Teach Teens How to Be Independent Learners Easily with BookShark

A key responsibility we have as homeschooling parents is to teach teens how to be independent learners. One of the easiest strategies to reach this goal is to use the tools provided with your curriculum, like parent and student guides. The information is already laid out for you, so it makes sense to start there.

When should kids start being more autonomous in school? If you have tweens or teens, the answer is now. Seriously.

It will take a while for teens to build up this skill, so you need time to teach the process, for them to practice, and to recover from the mistakes they’ll make.

Ultimately, the goal is to raise young adults who can think and learn independently and BookShark’s student and parent guides make it simple for teens to start taking ownership of their school work. 

Language arts student guide, girl's hand holding a pink highlighter ready to highlight text, and the corner of The Thief book in the top right corner. Below the image is a pink rectangle with white text inside that reads BookShark helps teens become independent learners.

As a BookShark Brand Ambassador, I received a copy of their Level J program in exchange for monthly reviews. All opinions expressed are mine – my disclosure policy.

Giving Teens Control of Their Schoolwork

I know it’s hard thinking about letting go of the reigns and trusting your kids with their education, but it’s a necessary step in their development. It’s crucial that older kids learn how to complete their lessons without you holding their hand or spoon-feeding them information. As I said, BookShark’s guides make this incredibly easy.

The first thing you should do as you’re transitioning toward independent learning in your homeschool is to bring your teens into the decision-making process. Let them have a say in curriculum choices, which assignments they’ll complete, as well as how and when the work will be done. When you collaborate together, you’re showing your kids that you have confidence in them. It also gives them internal motivation to do their work.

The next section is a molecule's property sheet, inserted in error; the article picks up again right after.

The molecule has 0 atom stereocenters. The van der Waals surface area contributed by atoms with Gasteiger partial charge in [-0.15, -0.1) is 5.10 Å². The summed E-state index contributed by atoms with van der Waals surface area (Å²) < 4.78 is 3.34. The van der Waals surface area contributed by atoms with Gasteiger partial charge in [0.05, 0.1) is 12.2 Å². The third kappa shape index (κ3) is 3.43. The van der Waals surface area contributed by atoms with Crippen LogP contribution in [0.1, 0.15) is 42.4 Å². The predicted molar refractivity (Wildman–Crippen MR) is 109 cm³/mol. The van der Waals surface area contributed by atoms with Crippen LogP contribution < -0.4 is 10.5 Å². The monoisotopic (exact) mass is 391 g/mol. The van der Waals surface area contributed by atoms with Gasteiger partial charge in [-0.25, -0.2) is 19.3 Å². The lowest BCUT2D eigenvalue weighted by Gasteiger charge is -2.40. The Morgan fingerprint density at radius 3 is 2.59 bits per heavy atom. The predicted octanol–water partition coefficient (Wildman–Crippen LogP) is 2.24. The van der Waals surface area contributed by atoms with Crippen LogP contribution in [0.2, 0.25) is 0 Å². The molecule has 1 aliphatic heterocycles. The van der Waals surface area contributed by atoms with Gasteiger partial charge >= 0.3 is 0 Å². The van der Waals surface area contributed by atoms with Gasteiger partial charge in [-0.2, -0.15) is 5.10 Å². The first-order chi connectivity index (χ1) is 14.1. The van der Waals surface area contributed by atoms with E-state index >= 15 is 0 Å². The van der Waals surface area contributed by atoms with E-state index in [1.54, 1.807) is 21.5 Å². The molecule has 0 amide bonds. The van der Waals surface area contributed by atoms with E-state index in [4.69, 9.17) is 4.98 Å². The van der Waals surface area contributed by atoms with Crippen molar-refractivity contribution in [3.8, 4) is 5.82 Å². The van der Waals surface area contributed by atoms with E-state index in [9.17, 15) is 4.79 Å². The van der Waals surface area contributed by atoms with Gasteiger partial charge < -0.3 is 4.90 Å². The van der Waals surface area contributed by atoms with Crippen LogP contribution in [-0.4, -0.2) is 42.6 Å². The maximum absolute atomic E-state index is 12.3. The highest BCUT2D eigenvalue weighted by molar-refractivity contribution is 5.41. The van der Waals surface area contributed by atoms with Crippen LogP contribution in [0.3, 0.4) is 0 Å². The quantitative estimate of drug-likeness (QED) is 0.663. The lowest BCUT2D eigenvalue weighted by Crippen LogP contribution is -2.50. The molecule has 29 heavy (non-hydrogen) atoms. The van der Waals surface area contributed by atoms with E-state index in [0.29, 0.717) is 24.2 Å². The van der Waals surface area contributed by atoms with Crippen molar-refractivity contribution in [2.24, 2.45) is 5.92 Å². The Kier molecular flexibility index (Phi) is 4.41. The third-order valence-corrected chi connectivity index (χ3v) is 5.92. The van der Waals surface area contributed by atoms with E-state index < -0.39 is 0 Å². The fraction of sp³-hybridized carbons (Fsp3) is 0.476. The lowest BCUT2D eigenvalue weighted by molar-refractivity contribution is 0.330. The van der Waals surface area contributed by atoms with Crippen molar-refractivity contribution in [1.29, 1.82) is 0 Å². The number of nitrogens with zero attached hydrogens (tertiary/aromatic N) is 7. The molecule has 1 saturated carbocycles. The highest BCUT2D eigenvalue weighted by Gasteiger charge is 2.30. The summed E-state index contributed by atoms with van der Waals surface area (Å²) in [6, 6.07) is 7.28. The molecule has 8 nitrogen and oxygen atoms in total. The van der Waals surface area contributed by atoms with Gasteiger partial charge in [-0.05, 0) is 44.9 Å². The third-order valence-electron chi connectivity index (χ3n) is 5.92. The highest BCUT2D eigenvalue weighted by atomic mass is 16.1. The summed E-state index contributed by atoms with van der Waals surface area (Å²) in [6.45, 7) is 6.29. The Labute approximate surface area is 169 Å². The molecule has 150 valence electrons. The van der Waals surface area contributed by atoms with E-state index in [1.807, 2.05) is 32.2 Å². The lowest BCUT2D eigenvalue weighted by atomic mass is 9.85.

At the beginning of this process, don’t just show teens how to set up their school work schedule and walk away. You still need to be there, walking beside them, coaching them toward autonomy.

Be able to step in when needed, but resist the urge to jump in and take control when they stumble. Instead, take them through the process again, focusing on where they struggled.

How to Teach Teens to Be Independent Learners With BookShark Guides

The easiest and most straightforward independent learning strategy is to choose a curriculum that includes weekly schedules. It’s a perfect plan for families with teens who are just starting to learn on their own.

This is one reason we love BookShark. Their Level J All-Subject Package includes both parent and student guides for each school subject. These guides include detailed schedules that make it easy for you to show your teens how to plan their school days.

Both guides tie together and look very similar. A key difference is that the parent guide has suggested answers to the discussion questions to help you when reviewing your student’s work. Because the guides contain the same information in a similar format, it’s simple to talk to your teen about her lessons.

Each subject’s guide includes a week-at-a-glance outline that gives both the student and the parent a snapshot of what is expected over the week in that school subject. Then, each day is expanded with more detailed daily assignments.

Elements include:

  • the reading assignment
  • discussion questions related to the reading 
  • extra activities to complete (like timeline and mapping)
  • spelling and vocabulary words and a writing assignment (for language arts)
Close up of curriculum student guide pages for science, history, and language arts. Orange box above with white text reading, helpful parent & student guides.